Job market challenge for disabled
As a week of BBC features looking at the issues facing people with disabilities - Access All Areas - continues, what challenges does the job market give disabled job-seekers?
Job hunting at the best of times can be a demoralising process. But if you are disabled and the country is in the midst of an economic downturn, then it can prove utterly pointless.
Richard Shakespeare is one such disabled person who's been through the wringer when it comes to the labour market.
Richard, who has cerebral palsy, lost his job in the complaints department of an internet bank just over a year ago. He set out to look for a new job with optimism and vigour.
But 1,923 applications later, he threw in the towel and decided to start his own business as a disability consultant.
"It was getting ridiculous," says Richard, "I was spending on average 50 or 60 hours a week looking for work."
He found the attitudes of employers not always very welcoming:
"I would arrive for an interview, and you could see almost a look of panic in the face of the receptionist."
Richard's case is not uncommon. Just 15 years after it became illegal to discriminate on grounds of disability in employment matters, the figures are still extraordinarily striking.
The Office for National Statistics says 52% of disabled people between the ages of 16 and 64 are economically inactive. That compares to a figure of 23% for the general population - in other words, you are more than twice as likely not to have a job if you have a disability.
The figures are even higher for people with learning disabilities, while Action for Blind People estimates that 66% of visually impaired people of working age do not have a job.
Radar, the Royal Association for Disability Rights, estimates that 44% of disabled 19 to 21-year-olds are not in employment, education or training - the so-called Neets - compared to 23% for the non-disabled population.
Successive governments have recognised the difficulties disabled people face in getting work, and have established schemes such as Access to Work, which provides money to employers to help them pay for any adaptations to the work place.
But a number of charities have recently expressed concern that the Access to Work budget will not rise as planned by the previous government.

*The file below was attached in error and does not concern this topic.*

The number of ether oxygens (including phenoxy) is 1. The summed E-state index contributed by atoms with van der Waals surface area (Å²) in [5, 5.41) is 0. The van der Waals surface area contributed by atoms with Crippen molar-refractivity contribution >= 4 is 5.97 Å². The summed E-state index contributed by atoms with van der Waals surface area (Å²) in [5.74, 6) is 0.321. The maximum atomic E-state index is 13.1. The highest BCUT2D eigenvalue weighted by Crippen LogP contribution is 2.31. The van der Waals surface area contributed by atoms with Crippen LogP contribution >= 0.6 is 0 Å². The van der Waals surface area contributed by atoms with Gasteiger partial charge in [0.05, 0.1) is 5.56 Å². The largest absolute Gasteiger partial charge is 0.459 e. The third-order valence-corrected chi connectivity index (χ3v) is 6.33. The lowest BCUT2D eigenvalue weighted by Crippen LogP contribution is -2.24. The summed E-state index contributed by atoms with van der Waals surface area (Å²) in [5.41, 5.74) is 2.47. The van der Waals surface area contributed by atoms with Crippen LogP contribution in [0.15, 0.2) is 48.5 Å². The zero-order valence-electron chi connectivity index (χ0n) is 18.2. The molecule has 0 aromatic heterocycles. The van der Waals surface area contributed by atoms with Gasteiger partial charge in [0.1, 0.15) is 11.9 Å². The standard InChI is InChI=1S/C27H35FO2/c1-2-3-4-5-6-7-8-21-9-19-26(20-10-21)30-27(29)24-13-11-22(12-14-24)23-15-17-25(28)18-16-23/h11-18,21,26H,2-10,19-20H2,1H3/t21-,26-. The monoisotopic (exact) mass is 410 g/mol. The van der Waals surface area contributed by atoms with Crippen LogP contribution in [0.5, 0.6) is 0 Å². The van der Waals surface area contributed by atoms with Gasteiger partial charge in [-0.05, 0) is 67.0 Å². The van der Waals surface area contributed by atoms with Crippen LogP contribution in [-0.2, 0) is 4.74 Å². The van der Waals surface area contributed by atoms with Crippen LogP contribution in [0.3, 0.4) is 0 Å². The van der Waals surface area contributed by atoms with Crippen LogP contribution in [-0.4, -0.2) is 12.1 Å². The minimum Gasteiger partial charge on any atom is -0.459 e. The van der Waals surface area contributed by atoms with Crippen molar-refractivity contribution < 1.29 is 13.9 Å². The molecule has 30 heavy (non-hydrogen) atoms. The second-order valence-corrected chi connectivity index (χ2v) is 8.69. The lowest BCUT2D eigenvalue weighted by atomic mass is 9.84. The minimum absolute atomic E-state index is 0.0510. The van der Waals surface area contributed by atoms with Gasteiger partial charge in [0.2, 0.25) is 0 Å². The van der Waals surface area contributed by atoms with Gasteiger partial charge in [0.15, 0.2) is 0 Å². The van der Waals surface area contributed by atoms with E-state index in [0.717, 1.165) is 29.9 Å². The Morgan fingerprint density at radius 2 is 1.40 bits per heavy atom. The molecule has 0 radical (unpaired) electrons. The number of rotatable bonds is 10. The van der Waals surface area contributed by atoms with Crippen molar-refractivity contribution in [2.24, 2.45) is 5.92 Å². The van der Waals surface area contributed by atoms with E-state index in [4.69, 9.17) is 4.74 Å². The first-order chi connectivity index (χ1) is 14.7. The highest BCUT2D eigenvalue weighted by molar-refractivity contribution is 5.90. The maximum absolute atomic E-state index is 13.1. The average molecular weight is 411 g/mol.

And there are also fears that now government departments have to fund any adaptations for disabled employees themselves, managers will be discouraged from hiring people with disabilities, for fear of the cost.
But what about the private sector? Anecdotal accounts from there are not very encouraging.
James Parr, from Executive Headhunters, says he has placed some disabled people in larger firms in the past, but has heard of some disturbing practices by smaller businesses:
He said: "I have heard stories of people finding out further down the process, realising that people are disabled, then quickly finding a reason to reject them from the process."
At the other end of the scale, David Clubb from Office Angels is more upbeat. He says his firm has placed disabled people in work, but usually for longer contracts:
"Obviously it's going to be a major workplace adjustment for a three-day booking, that's probably not going to be reasonable.
"However, sometimes some of our temporary workers are in place for three months, six months, and have integrated perfectly well into that situation."
The Employers Forum on Disability has been trying to educate businesses on the benefits of taking on disabled people for 20 years.
Its head, Susan Scott-Parker, says plenty of progress has been made, but the system is not always delivering appropriately trained disabled people who can be taken on.
She accepts that some firms have some outdated ideas.
She said: "I had an HR director for a major company tell me the other day, 'Well, blind people can't use the internet, so why would I make my recruitment accessible?'
"But to be fair to her, she's never seen a blind person use the internet.
"We've got a major problem with communication, and too many people with disabilities are being taught the wrong things, the wrong skills. "
For Richard Shakespeare, the need to work was partly practical - paying the mortgage - but also, he says, it is about self-esteem.
"The main thing for me was the issue of pride," he says.
"I didn't want to say to people, actually I don't work, and to some extent play to the stereotype that people may have.
"A lot of people have said to me before, 'well, you'd probably earn more money if you did rely on the state to fund your living'.
"Yes, but can I afford the holidays and the lifestyle I want to have on the back of the benefits system, and is it morally right to do so?"